Motorcycle speedway is essentially four to six racers using one gear for four laps round an oval track, with competitions having a series of heats which lead to finals and an eventual winner. This core simplicity doesn’t translate fantastically well as a videogame experience, since only one finger is required to play FIM Speedway GP 2012 and once you’ve mastered turning left at the right moments for the right amount of time you’re pretty much guaranteed to win every race.
In spite of that, there is some fun to be found playing this. A kind of therapeutic fun that isn’t so much derived from the “adrenaline-fueled thrills” that Vivid Games promise, instead from a gratification similar to how rhythm games engage you at a base level. Press a button at the right time and you’re rewarded with what you wanted to see and hear; likewise in Speedway GP 2012, tapping/pressing your Android or iOS phone screen at the right time rewards you with the required speed to win and a roar from the bike your rider’s on.
This is a game for a commute, quick bursts of thumb fun to detach from what’s around you. There’s only one racing line which ranks your effectiveness percentage as you race and (like the Need for Speed: Shift games) sticking to the driving lines becomes quite important to you as you progress towards trophies. Motorcycle speedway racers in reality use multiple lines but for the sake of this handheld replication, a singular line is displayed to you and only on the outside lane regardless of where you are on the start line.
This is both a detriment and appropriate; this tactical dilution may gripe speedway fans but in turn this makes the game more approachable and fun to master in the small doses Speedway GP 2012 is best enjoyed.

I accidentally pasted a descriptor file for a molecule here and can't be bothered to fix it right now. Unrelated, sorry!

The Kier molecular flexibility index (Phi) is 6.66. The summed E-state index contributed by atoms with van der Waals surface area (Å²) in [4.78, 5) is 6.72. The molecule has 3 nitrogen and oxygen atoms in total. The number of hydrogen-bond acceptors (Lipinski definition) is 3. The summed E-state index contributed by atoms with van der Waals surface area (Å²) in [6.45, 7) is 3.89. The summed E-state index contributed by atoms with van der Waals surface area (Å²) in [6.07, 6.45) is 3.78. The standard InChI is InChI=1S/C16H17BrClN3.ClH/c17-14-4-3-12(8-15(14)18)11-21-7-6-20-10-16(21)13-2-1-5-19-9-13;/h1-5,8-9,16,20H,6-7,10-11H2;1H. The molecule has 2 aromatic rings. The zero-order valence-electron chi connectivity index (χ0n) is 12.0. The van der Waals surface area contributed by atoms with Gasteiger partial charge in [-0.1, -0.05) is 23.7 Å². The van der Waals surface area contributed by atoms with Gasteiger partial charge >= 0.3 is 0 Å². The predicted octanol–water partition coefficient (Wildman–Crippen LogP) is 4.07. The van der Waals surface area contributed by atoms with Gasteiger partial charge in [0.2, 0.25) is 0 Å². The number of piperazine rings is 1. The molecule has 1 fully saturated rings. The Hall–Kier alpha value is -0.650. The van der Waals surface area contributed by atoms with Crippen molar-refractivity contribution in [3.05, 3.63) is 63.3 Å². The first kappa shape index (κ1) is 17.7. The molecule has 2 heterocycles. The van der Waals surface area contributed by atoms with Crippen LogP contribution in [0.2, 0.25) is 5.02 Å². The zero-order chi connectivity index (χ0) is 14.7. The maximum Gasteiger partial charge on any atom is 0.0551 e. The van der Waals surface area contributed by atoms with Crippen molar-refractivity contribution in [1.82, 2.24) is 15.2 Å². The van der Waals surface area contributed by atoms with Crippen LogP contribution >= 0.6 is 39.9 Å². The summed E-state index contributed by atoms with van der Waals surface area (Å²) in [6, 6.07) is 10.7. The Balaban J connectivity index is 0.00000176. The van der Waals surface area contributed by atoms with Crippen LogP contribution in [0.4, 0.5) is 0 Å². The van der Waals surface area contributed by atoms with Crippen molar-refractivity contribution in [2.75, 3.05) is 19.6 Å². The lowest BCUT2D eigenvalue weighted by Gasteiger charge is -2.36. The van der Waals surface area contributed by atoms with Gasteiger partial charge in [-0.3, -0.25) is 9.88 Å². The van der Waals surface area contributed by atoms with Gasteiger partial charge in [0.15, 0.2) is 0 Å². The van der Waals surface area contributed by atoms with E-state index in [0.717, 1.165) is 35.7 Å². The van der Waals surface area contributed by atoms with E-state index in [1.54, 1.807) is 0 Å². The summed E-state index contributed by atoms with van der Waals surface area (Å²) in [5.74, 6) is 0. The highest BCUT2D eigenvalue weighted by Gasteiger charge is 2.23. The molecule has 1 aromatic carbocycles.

Speedway GP 2012’s aesthetics from slick menus to polished race-day presentation is strong enough to envelop you for these optimum brief periods – it has impressive visuals for a mobile game, even in this day and age – and good use of real-world locale with a lot of attention paid also to bike and racer details means that race-day atmosphere simulation is a success and you may find yourself slipping into that dangerous ‘just one more’ territory. Twelve real-world tracks and fifteen licensed racers to choose from, along with an upgrade system for your chosen racer means there’s some longevity provided here to counter potential boredom during sustained sessions.
An online component would have been a welcome addition, what with the evolution of the mobile game now accommodating expansive online capabilities. Speedway GP 2012 is a game that would only have benefited from such an inclusion; there’s only a Quick Race function or a twelve-grand prix career to choose from in the way of modes and outside of upgrades not a lot in the way of customisation options to tinker with.
FIM Speedway GP 2012 is very simplistic but has enough going for it to prevent instant purchase regret. There are games with less for more on Google Play and iTunes and if you’re looking for a new game to add to your phone this is worth a look.
Version reviewed: Android v1.1.0